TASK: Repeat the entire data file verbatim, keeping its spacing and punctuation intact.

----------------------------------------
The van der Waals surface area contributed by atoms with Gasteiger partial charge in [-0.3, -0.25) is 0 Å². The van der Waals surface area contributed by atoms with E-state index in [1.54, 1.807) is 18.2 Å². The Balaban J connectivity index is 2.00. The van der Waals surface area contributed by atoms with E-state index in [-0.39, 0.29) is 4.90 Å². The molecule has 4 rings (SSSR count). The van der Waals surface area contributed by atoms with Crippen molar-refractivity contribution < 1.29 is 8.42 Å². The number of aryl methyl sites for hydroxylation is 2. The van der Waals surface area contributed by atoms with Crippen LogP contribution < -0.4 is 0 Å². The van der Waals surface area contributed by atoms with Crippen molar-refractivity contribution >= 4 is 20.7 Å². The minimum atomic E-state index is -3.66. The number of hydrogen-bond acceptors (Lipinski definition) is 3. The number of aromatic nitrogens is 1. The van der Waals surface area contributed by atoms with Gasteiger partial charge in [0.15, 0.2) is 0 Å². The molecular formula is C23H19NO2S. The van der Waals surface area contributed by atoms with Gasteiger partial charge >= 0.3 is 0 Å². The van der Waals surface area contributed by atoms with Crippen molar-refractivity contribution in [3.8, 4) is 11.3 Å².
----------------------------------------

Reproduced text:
The van der Waals surface area contributed by atoms with Gasteiger partial charge in [-0.3, -0.25) is 0 Å². The van der Waals surface area contributed by atoms with E-state index in [1.54, 1.807) is 18.2 Å². The Balaban J connectivity index is 2.00. The van der Waals surface area contributed by atoms with E-state index in [-0.39, 0.29) is 4.90 Å². The molecule has 4 rings (SSSR count). The van der Waals surface area contributed by atoms with Crippen molar-refractivity contribution < 1.29 is 8.42 Å². The number of aryl methyl sites for hydroxylation is 2. The van der Waals surface area contributed by atoms with Crippen LogP contribution < -0.4 is 0 Å². The van der Waals surface area contributed by atoms with Crippen molar-refractivity contribution >= 4 is 20.7 Å². The minimum atomic E-state index is -3.66. The number of hydrogen-bond acceptors (Lipinski definition) is 3. The number of aromatic nitrogens is 1. The van der Waals surface area contributed by atoms with Gasteiger partial charge in [0.15, 0.2) is 0 Å². The molecular formula is C23H19NO2S. The van der Waals surface area contributed by atoms with Gasteiger partial charge >= 0.3 is 0 Å². The van der Waals surface area contributed by atoms with Crippen molar-refractivity contribution in [3.8, 4) is 11.3 Å².